Liberal book author Stephen King was recently pranked by a pair of Russians, who pretended to be Ukrainian President Volodimir Zelensky over the phone.
During the call, the two Russians managed to trick King into defending the infamous Ukrainian Holocaust figure Stepan Bandera, who the author described as a “great man” despite his mass executions of Jews and Poles during World War II.
“People who really love Ukraine, it’s not us. It’s Azov. They, of course, they love some people like [Stepan] Bandera, our national hero. So what do you think about Bandera?” the Russians asked King, imitating Zelensky’s voice.
Stephen King was pranked by two Russians who tricked him into believing he was on a call with Zelensky. On the call, he claims that Ukrainian Holocaust architect Stepan Bandera was a great man whose murder of Jews was just a slight flaw worth overlooking. pic.twitter.com/jA4M2RX4c0
— Ian Miles Cheong (@stillgray) July 19, 2022
“He was in the Second World War and he fought against the Soviet Union, but yeah. He had some crimes but it’s not some big crimes, it’s of course, accidentally, were crimes against Jews. But you know, it’s really important to keep him opposed to Putin and his propaganda,” they added.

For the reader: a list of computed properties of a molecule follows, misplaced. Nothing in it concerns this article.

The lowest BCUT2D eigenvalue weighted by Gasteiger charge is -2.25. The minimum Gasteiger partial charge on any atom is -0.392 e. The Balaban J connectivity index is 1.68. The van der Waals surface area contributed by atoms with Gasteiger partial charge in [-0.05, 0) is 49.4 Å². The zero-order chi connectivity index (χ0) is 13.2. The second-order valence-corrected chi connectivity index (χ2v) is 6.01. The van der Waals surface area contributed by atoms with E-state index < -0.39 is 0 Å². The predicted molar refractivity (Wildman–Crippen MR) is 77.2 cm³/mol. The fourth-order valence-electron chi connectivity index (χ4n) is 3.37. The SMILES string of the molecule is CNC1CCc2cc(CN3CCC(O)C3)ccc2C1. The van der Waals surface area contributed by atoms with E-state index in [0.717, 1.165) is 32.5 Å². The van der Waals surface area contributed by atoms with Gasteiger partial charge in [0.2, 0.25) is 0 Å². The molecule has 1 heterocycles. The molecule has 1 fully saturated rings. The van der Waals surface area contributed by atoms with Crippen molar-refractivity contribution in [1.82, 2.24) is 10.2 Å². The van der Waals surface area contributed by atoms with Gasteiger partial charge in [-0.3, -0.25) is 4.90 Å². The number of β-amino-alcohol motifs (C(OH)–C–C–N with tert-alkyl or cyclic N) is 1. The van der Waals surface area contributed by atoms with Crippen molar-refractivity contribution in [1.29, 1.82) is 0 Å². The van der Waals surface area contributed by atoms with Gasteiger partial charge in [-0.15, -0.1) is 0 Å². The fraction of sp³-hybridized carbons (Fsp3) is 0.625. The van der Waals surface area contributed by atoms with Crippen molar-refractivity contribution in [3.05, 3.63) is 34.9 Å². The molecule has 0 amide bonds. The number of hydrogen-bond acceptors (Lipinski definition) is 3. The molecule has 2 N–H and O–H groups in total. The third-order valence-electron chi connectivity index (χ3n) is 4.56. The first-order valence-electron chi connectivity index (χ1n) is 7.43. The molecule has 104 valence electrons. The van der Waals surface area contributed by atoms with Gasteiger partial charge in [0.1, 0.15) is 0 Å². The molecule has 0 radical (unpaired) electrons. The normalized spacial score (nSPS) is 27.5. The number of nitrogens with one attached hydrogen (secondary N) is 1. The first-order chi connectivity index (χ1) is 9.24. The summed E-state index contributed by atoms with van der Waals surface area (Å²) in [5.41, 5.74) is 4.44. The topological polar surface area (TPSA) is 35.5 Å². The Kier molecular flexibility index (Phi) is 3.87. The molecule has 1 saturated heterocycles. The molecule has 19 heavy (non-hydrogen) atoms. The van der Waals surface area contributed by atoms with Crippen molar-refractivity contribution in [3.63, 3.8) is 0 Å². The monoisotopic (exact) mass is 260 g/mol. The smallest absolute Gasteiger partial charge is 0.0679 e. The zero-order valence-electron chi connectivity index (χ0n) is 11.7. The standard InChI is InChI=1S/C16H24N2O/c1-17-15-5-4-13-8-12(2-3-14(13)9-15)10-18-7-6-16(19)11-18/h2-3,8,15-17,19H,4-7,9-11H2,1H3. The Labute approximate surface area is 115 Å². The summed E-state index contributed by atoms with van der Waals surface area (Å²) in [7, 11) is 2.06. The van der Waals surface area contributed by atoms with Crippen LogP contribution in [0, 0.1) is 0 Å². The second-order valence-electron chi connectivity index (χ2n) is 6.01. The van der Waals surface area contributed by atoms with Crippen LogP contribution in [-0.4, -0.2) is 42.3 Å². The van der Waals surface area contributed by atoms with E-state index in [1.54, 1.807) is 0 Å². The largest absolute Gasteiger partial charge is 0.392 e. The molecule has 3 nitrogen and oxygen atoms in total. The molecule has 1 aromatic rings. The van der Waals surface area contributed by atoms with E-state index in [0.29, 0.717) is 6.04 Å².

King immediately defended Bandera by drawing comparisons to former Presidents George Washington and Thomas Jefferson, who he noted owned slaves.
“Well yes, I mean there are always, you can always find things about people to pull them down. There’s Washington and Jefferson, were slave owners. That doesn’t mean that they didn’t do many good things for the United States of America,” King said.
“There are always people who have flaws, we’re human. You know, there are things that we do that are bad choices, and then there are things that we do that are great choices,” he said.
King then celebrated the legacy of the Holocaust-era Jew killer and referred to him as a “great man.”
“So, you know, on the whole, I think Bandera is a great man and you’re a great man and viva Ukraine!” King said.
Bandera remains a controversial figure in Ukrainian politics, as many of the country’s far right militias, including the Azov Battalion, continue to venerate the mass murderer due to his opposition to the Soviet Union.
The Nazi collaborator ultimately managed to escape capture by the Soviets at the end of World War II, and lived in West Germany until he was executed by KGB assassins in 1959.